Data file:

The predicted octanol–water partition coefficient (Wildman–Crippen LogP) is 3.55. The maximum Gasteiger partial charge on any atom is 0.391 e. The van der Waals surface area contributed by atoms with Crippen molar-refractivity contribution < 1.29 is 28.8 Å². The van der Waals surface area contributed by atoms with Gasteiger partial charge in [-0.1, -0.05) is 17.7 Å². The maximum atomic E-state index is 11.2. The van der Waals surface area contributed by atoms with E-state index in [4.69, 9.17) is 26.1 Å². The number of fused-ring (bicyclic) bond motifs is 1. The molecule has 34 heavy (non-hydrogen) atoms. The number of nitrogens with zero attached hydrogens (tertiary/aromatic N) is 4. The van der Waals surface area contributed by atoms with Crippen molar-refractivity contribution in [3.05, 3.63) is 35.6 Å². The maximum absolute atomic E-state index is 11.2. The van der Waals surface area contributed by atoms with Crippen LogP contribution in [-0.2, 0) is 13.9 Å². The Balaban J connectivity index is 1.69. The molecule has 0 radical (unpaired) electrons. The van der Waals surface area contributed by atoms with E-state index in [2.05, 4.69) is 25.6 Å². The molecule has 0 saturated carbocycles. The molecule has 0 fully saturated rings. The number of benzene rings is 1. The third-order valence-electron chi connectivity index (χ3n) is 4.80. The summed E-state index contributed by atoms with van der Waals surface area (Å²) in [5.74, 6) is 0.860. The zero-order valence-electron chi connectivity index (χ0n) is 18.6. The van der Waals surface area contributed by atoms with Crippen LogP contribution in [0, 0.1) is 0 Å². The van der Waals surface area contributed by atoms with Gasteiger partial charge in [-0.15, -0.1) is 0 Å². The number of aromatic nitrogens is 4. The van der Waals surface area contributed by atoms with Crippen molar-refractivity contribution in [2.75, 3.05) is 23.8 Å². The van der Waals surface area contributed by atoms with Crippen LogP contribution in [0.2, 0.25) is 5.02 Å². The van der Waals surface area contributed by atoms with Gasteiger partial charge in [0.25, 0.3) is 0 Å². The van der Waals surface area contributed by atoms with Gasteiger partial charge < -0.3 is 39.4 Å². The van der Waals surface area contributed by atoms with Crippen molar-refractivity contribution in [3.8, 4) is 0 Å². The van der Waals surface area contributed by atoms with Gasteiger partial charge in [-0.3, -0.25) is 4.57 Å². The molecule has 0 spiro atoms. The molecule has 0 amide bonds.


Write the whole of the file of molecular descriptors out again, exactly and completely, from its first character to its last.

The predicted octanol–water partition coefficient (Wildman–Crippen LogP) is 3.55. The maximum Gasteiger partial charge on any atom is 0.391 e. The van der Waals surface area contributed by atoms with Crippen molar-refractivity contribution < 1.29 is 28.8 Å². The van der Waals surface area contributed by atoms with Gasteiger partial charge in [-0.1, -0.05) is 17.7 Å². The maximum atomic E-state index is 11.2. The van der Waals surface area contributed by atoms with E-state index in [4.69, 9.17) is 26.1 Å². The number of fused-ring (bicyclic) bond motifs is 1. The molecule has 34 heavy (non-hydrogen) atoms. The number of nitrogens with zero attached hydrogens (tertiary/aromatic N) is 4. The van der Waals surface area contributed by atoms with Crippen molar-refractivity contribution in [3.05, 3.63) is 35.6 Å². The maximum absolute atomic E-state index is 11.2. The van der Waals surface area contributed by atoms with Crippen LogP contribution in [-0.2, 0) is 13.9 Å². The Balaban J connectivity index is 1.69. The molecule has 0 radical (unpaired) electrons. The van der Waals surface area contributed by atoms with E-state index in [2.05, 4.69) is 25.6 Å². The molecule has 0 saturated carbocycles. The molecule has 0 fully saturated rings. The number of benzene rings is 1. The third-order valence-electron chi connectivity index (χ3n) is 4.80. The summed E-state index contributed by atoms with van der Waals surface area (Å²) in [5.74, 6) is 0.860. The zero-order valence-electron chi connectivity index (χ0n) is 18.6. The van der Waals surface area contributed by atoms with Crippen LogP contribution in [0, 0.1) is 0 Å². The van der Waals surface area contributed by atoms with Gasteiger partial charge in [-0.15, -0.1) is 0 Å². The number of aromatic nitrogens is 4. The van der Waals surface area contributed by atoms with Crippen molar-refractivity contribution in [2.75, 3.05) is 23.8 Å². The van der Waals surface area contributed by atoms with Crippen LogP contribution in [0.2, 0.25) is 5.02 Å². The van der Waals surface area contributed by atoms with Gasteiger partial charge in [0.25, 0.3) is 0 Å². The van der Waals surface area contributed by atoms with Gasteiger partial charge < -0.3 is 39.4 Å². The van der Waals surface area contributed by atoms with Crippen molar-refractivity contribution in [3.8, 4) is 0 Å². The van der Waals surface area contributed by atoms with Gasteiger partial charge in [-0.3, -0.25) is 4.57 Å². The molecule has 0 spiro atoms. The molecule has 0 amide bonds.